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Sending satellites into space from the sea

January 25, 2007

Long Beach-based Sea Launch sends commercial satellites into space using a self-propelled former oil platform as a launch pad. The unique system uses the partially submerged platform and an accompanying command ship to launch rockets for customers that have included DirecTV and XM Satellite Radio. Its next launch, the company's 24th, is set for Saturday. How it works:

Preparing for the voyage

1. Rocket components are loaded onto ship

The rocket's three stages and payload are brought separately to Sea Launch's warehouse in Long Beach Harbor, loaded onto the assembly and command ship, Commander, and assembled.

2. Rocket is transferred to launch platform

Still in the harbor, the integrated launch vehicle is lifted 200 feet into the launch platform's hangar using cables and 50-ton cranes.

3. Both vessels proceed to launch site

The self-propelled launch platform, Odyssey, gets a head start since it travels slower. Both vessels meet at the launch site, about 3,000 miles away, 11 days after the Odyssey departs.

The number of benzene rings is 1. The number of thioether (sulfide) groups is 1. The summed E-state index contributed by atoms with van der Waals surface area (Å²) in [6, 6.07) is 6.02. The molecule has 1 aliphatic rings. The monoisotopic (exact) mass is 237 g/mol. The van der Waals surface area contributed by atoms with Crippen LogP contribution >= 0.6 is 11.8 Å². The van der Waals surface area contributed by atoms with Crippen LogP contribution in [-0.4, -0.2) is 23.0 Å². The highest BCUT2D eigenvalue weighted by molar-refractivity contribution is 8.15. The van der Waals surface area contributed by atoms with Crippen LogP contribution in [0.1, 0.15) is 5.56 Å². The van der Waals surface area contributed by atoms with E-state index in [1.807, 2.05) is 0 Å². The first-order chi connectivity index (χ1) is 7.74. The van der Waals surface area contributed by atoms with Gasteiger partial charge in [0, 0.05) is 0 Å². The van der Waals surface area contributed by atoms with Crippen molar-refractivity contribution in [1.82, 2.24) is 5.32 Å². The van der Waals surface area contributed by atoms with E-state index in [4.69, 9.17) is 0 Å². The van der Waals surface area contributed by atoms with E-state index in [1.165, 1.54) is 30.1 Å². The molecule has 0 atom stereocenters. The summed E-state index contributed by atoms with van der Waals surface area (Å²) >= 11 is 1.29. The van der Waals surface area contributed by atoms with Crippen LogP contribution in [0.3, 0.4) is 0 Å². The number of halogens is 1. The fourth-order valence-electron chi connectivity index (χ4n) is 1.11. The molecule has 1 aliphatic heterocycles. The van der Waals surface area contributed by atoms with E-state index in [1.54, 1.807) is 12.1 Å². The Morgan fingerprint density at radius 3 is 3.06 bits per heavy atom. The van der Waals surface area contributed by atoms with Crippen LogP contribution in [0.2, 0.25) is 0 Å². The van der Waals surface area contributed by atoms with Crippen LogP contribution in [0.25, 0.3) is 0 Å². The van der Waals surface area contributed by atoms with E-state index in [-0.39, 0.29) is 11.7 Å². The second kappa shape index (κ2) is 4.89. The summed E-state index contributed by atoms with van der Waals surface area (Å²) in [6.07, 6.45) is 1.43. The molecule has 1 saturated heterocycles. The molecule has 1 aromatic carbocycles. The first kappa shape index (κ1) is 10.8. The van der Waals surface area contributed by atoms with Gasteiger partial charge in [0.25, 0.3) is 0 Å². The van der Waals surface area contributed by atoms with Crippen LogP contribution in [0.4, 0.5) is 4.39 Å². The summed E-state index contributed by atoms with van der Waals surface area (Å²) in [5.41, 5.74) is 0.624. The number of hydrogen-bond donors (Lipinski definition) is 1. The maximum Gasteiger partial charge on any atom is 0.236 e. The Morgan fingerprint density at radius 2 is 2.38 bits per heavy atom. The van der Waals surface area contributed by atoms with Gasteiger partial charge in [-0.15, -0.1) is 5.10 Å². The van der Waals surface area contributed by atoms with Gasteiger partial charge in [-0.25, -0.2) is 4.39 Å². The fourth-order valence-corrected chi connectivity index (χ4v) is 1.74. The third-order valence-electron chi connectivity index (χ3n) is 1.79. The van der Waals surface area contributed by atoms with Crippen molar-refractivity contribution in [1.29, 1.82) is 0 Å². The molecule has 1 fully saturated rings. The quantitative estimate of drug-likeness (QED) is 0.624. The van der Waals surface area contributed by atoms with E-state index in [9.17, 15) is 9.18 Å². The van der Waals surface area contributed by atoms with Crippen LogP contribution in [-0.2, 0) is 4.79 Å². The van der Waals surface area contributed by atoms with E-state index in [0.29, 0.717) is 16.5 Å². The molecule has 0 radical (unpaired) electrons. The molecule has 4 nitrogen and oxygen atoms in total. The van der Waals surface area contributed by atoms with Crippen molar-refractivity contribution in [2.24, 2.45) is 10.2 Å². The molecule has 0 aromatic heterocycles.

At sea

Propulsion: The platform is propelled by two engines in each pontoon. It operated previously as an oil rig in the North Sea and weighs 46,000 tons.

At the launch site

Ballast: The pontoons are filled with water as ballast to sink the platform 65 feet, giving it a stable foundation for launch.

The launch and orbit

- A spot on the equator is used for its benign weather.

- Approximately one hour after launch, the final separation of the satellite takes place. Several hours later it reaches its apogee and from there it takes a few days to get into its correct geostationary orbit 22,300 miles above the equator, where it stays synchronized with the Earth's rotation.

- Most of the satellites have a life span in orbit of 12 to 15 years.

Ready to launch

The rocket is moved from the hangar to the launch pad and all of the personnel are moved off the launch platform onto the assembly and command ship, which conducts the launch remotely three miles away. Saturday's launch will be carried live on the Sea Launch website at www.sea-launch.com.

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Source: Sea Launch

Other explainer graphics are available at latimes.com/localgraphics

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